KMC Z1x 1/18th INOX CHAIN

442g £18.49

Long Term 3,000 Mile Test 

KMC Z1X is a beefy stainless steel model designed specifically with the rigours of track racing in mind. It’s a brilliant option for one-cog disciples of a broader church, hub gears too but not bikes on strict, calorie controlled diets.

 

So let’s recap. The Z1X is a portly stainless model, 112 links long and with a magic link option (I’d risk that on a single-speed freewheel but not on a fixer, thanks). Then of course, there’s “no drop” technology, which is basically a clever way of saying the inner plates are elevated slightly for a more precise, thus quieter connection with ring and sprockets. 

Contrary to misconception, fixed chains are under more strain and therefore wear faster than derailleur types. I have run our two samples in parallel, one between a CNC machined straight cut titanium and CNC machined stainless steel sprockets (double hub); the other paired with budget conscious, run of the mill cro-moly. 

 

Track chains will run amicably with narrower 3/32 road ring and sprockets but I wouldn’t be fitting anything of this calibre, or might, to a hack with bargain basement bevelled sprockets -I ’ve even known cheaper 3/32 chain-rings to fold under the efforts generated.

 

Somewhat predictably, the first was a much sweeter marriage, seemingly channelling every bit of rider effort into forward motion with total serenity.

 

Under load, say when climbing, or track standing, that additional heft really inspires confidence. The same is true when holding back on the cranks to scrub-off speed on icy bends. Not that the experience was too much of a come down with less exotic rings/sprockets-save for some additional noise.

 

3,000 all weather miles on my cyclo-cross inspired fixer build have revealed some minor limitations. Firstly, while generally impervious to the elements, the pins will turn orange and quite stiff when subjected to wet, salty roads. Lubes obviously play a part.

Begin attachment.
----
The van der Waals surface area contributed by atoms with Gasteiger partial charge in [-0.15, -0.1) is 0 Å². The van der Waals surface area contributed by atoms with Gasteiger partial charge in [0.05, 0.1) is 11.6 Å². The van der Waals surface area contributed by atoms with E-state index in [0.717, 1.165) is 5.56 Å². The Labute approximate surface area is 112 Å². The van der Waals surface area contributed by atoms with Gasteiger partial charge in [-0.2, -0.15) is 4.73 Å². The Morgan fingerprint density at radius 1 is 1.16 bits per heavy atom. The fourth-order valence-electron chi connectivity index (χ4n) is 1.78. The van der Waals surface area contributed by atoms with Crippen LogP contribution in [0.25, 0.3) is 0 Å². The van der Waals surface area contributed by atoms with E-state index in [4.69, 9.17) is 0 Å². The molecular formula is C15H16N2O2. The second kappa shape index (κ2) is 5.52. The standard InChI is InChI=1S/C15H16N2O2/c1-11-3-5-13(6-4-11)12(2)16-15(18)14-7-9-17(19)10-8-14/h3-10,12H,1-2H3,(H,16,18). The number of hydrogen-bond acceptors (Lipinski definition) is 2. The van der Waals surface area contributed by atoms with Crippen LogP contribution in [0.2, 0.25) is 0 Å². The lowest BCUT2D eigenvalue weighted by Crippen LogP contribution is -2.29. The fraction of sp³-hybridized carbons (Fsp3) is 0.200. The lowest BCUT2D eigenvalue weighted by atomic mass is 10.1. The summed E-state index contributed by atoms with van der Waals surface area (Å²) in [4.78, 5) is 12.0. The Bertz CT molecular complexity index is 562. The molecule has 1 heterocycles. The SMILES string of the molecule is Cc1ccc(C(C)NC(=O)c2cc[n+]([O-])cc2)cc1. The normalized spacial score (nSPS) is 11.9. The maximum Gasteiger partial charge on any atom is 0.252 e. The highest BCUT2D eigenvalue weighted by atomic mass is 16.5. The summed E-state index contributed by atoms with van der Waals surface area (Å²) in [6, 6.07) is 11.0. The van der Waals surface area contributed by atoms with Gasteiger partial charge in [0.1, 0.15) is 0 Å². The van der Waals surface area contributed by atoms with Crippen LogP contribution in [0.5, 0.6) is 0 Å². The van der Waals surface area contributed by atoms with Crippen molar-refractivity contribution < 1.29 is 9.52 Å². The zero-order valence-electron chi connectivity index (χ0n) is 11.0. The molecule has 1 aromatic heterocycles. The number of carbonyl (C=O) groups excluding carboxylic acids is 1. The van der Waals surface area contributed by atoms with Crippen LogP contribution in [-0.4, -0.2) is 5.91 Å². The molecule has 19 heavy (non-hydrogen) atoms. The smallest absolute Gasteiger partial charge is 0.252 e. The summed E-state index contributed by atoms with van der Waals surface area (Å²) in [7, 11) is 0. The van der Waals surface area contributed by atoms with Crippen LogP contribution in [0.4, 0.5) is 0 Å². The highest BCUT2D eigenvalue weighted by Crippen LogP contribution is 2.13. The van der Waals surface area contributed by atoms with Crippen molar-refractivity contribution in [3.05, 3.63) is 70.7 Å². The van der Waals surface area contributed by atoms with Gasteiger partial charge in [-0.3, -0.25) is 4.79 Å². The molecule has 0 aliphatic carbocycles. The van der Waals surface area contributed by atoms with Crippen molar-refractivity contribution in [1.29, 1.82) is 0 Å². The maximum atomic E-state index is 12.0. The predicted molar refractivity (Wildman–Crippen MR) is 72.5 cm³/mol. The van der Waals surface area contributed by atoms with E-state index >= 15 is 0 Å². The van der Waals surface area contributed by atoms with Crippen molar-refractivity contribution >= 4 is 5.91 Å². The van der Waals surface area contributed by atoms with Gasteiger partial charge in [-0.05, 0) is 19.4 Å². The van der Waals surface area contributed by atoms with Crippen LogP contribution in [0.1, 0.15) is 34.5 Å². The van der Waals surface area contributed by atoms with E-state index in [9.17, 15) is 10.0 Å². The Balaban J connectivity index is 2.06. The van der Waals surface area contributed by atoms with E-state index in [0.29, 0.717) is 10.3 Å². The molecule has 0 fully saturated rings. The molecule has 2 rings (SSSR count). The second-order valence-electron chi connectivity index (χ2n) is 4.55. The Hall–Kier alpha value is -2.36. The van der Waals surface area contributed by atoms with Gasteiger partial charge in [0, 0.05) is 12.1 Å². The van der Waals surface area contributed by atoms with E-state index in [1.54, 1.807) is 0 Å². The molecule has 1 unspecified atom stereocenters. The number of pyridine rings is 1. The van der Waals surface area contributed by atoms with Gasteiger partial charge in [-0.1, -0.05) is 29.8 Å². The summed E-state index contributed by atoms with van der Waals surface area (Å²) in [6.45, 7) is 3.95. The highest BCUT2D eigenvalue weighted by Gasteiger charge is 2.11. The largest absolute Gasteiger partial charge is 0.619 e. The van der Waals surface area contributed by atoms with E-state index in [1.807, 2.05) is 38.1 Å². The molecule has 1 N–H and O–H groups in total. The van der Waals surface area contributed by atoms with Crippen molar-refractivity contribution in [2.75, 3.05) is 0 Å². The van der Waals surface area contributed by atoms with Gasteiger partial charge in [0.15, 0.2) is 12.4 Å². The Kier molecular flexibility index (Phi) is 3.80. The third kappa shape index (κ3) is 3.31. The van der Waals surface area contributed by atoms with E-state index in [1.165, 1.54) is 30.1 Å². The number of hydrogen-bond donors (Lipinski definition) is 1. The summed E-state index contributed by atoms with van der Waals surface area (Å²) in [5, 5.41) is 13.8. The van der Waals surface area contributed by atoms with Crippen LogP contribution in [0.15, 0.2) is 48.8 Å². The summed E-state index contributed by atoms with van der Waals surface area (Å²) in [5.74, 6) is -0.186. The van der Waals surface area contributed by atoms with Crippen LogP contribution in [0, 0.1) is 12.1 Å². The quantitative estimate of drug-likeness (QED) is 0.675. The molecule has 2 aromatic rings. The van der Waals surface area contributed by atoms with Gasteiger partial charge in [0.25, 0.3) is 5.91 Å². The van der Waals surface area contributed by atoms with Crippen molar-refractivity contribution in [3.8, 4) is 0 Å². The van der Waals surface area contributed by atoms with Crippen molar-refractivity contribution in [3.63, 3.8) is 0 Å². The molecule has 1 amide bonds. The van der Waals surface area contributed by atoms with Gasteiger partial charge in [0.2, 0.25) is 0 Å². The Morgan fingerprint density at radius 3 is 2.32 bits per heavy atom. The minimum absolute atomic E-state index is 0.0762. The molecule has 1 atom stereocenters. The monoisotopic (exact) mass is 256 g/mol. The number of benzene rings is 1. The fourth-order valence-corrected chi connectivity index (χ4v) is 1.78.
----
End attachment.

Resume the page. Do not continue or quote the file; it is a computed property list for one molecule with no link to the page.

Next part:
Stodgy wet/ceramics tended to stay put but lighter ISO/PTFE preps showed a tendency to migrate from the rollers, resulting in that tell-tale tinkling after 85 winter miles. Put into context; with nickel plated models, I can typically get 200 miles plus from a single application of the same lube.  

 

Aside from occasional tensioning and cleaning to test new lubes, after extensive neglect, the chain checker only reads 5, which is pretty impressive given the environments ours have been serving in.

 

Bottom line; depends on what you want. Half link models are a better bet for addressing chain line/tension problems on fixer conversions and there are much lighter (and cheaper) options if shaving grams is high up your list. Those wanting a super-refined and bomb-proof chain for their fixer or single speed won’t be disappointed.

Michael Stenning

 

Verdict 4/5 stars. Refined and extremely reliable chain for track and winter duties; Not impervious to rust or my first choice for bikes on calorie controlled diets though.

 

www.todayscyclist.co.uk

 

PUBLISHED APRIL 2016

READ MICHAEL'S ADVICE ON CHAIN CARE AND REPLACEMENT

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The plastic mount should fit most saddle rails, although there may be issues with suspension seat posts.

 

Finally, there’s a light loop and a little reflective detailing.

 

Mounting 3.5/5

 

On the subject of the mount, the Iron Pack range offers a choice of ways to secure the pack to the saddle rails: plastic (TF) or Velcro (DS). Debate can drag on about the merits for road riding, gravel, off-roading etc. Generally, people have their own preference. On the whole, for rougher riding, I prefer a more solid fixture – so I’d go for the TF for off-roading and gravel. On the other hand, the DS may move a little more, but that, to me, is hardly significant with small bags – even when weighed down by tools etc.

 

A quick glance at the TF bracket shows that it is not symmetrical. The groove on one side is slid onto the saddle rail. The whole bracket is then twisted, so that the more rounded corner slides in. Push the whole firmly until it is lodged securely between the rails. No release levers; no hex-head bolts; no Velcro loops; no fuss.The plastic mount should fit most saddle rails, although there may be issues with suspension seat posts.